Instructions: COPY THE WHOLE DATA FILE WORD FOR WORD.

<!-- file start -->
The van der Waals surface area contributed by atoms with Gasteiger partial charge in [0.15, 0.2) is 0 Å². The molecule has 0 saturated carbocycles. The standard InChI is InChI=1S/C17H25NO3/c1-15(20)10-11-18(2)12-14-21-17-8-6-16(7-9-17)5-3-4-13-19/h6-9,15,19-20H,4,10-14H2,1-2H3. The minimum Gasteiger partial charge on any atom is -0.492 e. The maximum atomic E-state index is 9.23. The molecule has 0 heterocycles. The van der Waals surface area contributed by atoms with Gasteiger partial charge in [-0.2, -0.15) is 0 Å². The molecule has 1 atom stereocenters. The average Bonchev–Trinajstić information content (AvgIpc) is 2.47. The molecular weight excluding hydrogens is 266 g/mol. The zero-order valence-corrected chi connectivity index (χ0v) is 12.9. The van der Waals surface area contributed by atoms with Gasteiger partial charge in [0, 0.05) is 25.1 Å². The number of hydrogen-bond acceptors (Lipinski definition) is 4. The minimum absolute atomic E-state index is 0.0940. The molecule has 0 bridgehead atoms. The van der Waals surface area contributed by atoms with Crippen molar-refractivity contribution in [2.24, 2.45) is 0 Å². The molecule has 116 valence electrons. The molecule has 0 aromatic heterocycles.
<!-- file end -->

The van der Waals surface area contributed by atoms with Gasteiger partial charge in [0.15, 0.2) is 0 Å². The molecule has 0 saturated carbocycles. The standard InChI is InChI=1S/C17H25NO3/c1-15(20)10-11-18(2)12-14-21-17-8-6-16(7-9-17)5-3-4-13-19/h6-9,15,19-20H,4,10-14H2,1-2H3. The minimum Gasteiger partial charge on any atom is -0.492 e. The maximum atomic E-state index is 9.23. The molecule has 0 heterocycles. The van der Waals surface area contributed by atoms with Gasteiger partial charge in [-0.2, -0.15) is 0 Å². The molecule has 1 atom stereocenters. The average Bonchev–Trinajstić information content (AvgIpc) is 2.47. The molecular weight excluding hydrogens is 266 g/mol. The zero-order valence-corrected chi connectivity index (χ0v) is 12.9. The van der Waals surface area contributed by atoms with Gasteiger partial charge in [0, 0.05) is 25.1 Å². The number of hydrogen-bond acceptors (Lipinski definition) is 4. The minimum absolute atomic E-state index is 0.0940. The molecule has 0 bridgehead atoms. The van der Waals surface area contributed by atoms with Crippen molar-refractivity contribution in [2.24, 2.45) is 0 Å². The molecule has 116 valence electrons. The molecule has 0 aromatic heterocycles.